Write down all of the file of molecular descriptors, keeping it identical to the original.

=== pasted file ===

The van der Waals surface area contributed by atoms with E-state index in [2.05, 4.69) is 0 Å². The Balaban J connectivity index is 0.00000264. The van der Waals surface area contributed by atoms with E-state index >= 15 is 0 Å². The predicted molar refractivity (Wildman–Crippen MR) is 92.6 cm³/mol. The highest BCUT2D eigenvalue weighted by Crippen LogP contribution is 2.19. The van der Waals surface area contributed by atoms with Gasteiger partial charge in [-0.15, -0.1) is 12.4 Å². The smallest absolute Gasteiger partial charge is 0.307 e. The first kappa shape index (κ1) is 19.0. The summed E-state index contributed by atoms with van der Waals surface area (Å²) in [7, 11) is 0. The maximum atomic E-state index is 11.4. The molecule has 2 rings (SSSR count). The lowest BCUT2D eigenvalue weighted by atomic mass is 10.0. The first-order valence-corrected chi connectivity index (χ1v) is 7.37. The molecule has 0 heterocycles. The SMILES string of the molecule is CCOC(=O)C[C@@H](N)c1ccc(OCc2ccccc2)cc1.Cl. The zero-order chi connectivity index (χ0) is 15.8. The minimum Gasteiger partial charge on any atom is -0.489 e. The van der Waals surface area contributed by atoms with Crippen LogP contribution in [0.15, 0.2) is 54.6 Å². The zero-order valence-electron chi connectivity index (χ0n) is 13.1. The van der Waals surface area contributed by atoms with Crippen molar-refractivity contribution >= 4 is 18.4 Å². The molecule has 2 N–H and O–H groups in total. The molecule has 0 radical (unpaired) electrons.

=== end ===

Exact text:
The van der Waals surface area contributed by atoms with E-state index in [2.05, 4.69) is 0 Å². The Balaban J connectivity index is 0.00000264. The van der Waals surface area contributed by atoms with E-state index >= 15 is 0 Å². The predicted molar refractivity (Wildman–Crippen MR) is 92.6 cm³/mol. The highest BCUT2D eigenvalue weighted by Crippen LogP contribution is 2.19. The van der Waals surface area contributed by atoms with Gasteiger partial charge in [-0.15, -0.1) is 12.4 Å². The smallest absolute Gasteiger partial charge is 0.307 e. The first kappa shape index (κ1) is 19.0. The summed E-state index contributed by atoms with van der Waals surface area (Å²) in [7, 11) is 0. The maximum atomic E-state index is 11.4. The molecule has 2 rings (SSSR count). The lowest BCUT2D eigenvalue weighted by atomic mass is 10.0. The first-order valence-corrected chi connectivity index (χ1v) is 7.37. The molecule has 0 heterocycles. The SMILES string of the molecule is CCOC(=O)C[C@@H](N)c1ccc(OCc2ccccc2)cc1.Cl. The zero-order chi connectivity index (χ0) is 15.8. The minimum Gasteiger partial charge on any atom is -0.489 e. The van der Waals surface area contributed by atoms with Crippen LogP contribution in [0.15, 0.2) is 54.6 Å². The zero-order valence-electron chi connectivity index (χ0n) is 13.1. The van der Waals surface area contributed by atoms with Crippen molar-refractivity contribution >= 4 is 18.4 Å². The molecule has 2 N–H and O–H groups in total. The molecule has 0 radical (unpaired) electrons.